Aerobics

Aerobics is a catch-all term that refers to any activity that strengthens the heart and lungs, such as walking and swimming. Some aerobic exercises require a lot of time or equipment–or both—but plenty of others can be done at home whenever you have a few minutes. Lots of online cardio workouts fall into the aerobics category and they often have a theme such as step or dance.

Classes usually range in length from 10 to 60 minutes, so you can choose whatever suits your schedule. Make sure you check that no equipment is required before deciding on an aerobics workout. Some don’t require anything at all besides tennis shoes, while others may use a step-up box, light hand weights or other small equipment.

Abs

In their original form, very few ab workouts require weights or other equipment (though you might want to use an exercise mat to provide a bit of cushion and keep you from slipping during core work). From planks to crunches to sit-ups to leg lifts to toe touches to oblique twists, there are literally dozens of ab exercises you can do at home whenever you have a few minutes free in your schedule.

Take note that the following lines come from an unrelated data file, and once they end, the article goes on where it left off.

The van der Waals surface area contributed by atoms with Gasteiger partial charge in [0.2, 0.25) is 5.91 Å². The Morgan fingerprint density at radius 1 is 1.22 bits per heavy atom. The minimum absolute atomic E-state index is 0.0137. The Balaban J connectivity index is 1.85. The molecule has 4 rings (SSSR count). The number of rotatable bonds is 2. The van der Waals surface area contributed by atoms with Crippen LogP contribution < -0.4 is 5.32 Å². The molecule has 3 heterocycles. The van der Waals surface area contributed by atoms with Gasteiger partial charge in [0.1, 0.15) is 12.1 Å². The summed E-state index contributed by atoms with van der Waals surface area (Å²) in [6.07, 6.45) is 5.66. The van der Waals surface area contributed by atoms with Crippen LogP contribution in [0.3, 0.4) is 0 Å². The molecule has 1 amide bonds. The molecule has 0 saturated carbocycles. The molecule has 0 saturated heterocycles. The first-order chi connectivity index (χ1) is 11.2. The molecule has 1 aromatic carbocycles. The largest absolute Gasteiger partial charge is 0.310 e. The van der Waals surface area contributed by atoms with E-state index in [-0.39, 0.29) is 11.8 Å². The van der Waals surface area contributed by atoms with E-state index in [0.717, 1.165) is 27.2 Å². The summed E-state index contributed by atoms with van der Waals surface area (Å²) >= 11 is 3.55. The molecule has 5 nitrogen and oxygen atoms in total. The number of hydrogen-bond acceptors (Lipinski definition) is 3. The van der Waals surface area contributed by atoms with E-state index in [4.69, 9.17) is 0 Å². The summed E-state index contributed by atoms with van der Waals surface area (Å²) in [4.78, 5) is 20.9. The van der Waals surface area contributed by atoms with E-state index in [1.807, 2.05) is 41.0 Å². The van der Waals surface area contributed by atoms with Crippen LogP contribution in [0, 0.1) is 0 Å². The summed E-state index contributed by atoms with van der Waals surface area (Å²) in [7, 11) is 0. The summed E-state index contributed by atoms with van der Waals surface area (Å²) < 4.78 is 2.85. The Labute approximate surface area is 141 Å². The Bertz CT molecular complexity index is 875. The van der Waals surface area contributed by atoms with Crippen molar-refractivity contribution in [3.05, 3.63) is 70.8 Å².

If you need some inspiration, there are lots of ab workout videos available for free on YouTube to get you started.

Women doing bodyweight exercises

Body weight exercises are a fast and easy workout for busy nurses.

HIIT Workouts

High intensity interval training (HIIT) is more of an approach than a specific type of exercise. HIIT involves giving your maximum effort to exercise for a short period of time (usually less than a minute) followed by an even briefer rest period.

You may also have heard of Tabata, which is a specific type of HIIT workout that follows this pattern: eight rounds of 20 seconds of exercises at maximum effort and then 10 seconds of rest. HIIT can be used for bodyweight exercises, plyometrics, running—pretty much any workout you can think of. HIIT is a great way to shake up the pace of your workouts and increase their intensity and efficiency without eating up more of your precious time.